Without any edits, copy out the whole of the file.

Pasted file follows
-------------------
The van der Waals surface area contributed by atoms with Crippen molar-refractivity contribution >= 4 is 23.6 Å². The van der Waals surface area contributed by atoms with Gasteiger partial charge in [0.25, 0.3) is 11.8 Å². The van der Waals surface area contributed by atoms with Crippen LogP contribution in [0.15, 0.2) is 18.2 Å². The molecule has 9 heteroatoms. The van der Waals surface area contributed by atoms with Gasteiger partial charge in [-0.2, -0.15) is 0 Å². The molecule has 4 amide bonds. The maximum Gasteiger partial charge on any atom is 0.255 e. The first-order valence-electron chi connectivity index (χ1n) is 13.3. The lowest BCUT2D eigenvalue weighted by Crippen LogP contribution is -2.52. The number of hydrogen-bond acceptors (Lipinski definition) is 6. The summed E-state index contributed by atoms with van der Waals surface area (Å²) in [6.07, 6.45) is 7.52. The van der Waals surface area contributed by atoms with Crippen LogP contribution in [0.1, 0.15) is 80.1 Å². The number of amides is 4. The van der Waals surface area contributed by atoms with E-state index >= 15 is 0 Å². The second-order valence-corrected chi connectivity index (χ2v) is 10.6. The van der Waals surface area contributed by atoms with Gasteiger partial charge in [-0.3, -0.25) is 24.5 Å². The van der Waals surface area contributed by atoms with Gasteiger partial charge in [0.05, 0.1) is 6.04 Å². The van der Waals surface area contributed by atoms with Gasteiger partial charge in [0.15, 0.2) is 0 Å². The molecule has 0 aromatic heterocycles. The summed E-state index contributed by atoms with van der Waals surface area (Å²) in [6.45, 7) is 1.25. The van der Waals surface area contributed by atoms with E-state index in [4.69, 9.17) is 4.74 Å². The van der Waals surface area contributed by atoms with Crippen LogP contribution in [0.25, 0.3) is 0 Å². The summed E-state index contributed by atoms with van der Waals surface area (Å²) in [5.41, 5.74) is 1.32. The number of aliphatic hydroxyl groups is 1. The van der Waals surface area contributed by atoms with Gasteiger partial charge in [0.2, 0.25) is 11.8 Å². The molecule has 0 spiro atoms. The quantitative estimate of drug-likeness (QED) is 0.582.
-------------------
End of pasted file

The van der Waals surface area contributed by atoms with Crippen molar-refractivity contribution >= 4 is 23.6 Å². The van der Waals surface area contributed by atoms with Gasteiger partial charge in [0.25, 0.3) is 11.8 Å². The van der Waals surface area contributed by atoms with Crippen LogP contribution in [0.15, 0.2) is 18.2 Å². The molecule has 9 heteroatoms. The van der Waals surface area contributed by atoms with Gasteiger partial charge in [-0.2, -0.15) is 0 Å². The molecule has 4 amide bonds. The maximum Gasteiger partial charge on any atom is 0.255 e. The first-order valence-electron chi connectivity index (χ1n) is 13.3. The lowest BCUT2D eigenvalue weighted by Crippen LogP contribution is -2.52. The number of hydrogen-bond acceptors (Lipinski definition) is 6. The summed E-state index contributed by atoms with van der Waals surface area (Å²) in [6.07, 6.45) is 7.52. The van der Waals surface area contributed by atoms with Crippen LogP contribution in [0.1, 0.15) is 80.1 Å². The number of amides is 4. The van der Waals surface area contributed by atoms with E-state index >= 15 is 0 Å². The second-order valence-corrected chi connectivity index (χ2v) is 10.6. The van der Waals surface area contributed by atoms with Gasteiger partial charge in [-0.3, -0.25) is 24.5 Å². The van der Waals surface area contributed by atoms with Gasteiger partial charge in [0.05, 0.1) is 6.04 Å². The van der Waals surface area contributed by atoms with Gasteiger partial charge in [0.15, 0.2) is 0 Å². The molecule has 0 aromatic heterocycles. The summed E-state index contributed by atoms with van der Waals surface area (Å²) in [6.45, 7) is 1.25. The van der Waals surface area contributed by atoms with E-state index in [4.69, 9.17) is 4.74 Å². The van der Waals surface area contributed by atoms with Crippen LogP contribution in [0.25, 0.3) is 0 Å². The summed E-state index contributed by atoms with van der Waals surface area (Å²) in [5.41, 5.74) is 1.32. The number of aliphatic hydroxyl groups is 1. The van der Waals surface area contributed by atoms with Gasteiger partial charge in [0.2, 0.25) is 11.8 Å². The molecule has 0 spiro atoms. The quantitative estimate of drug-likeness (QED) is 0.582.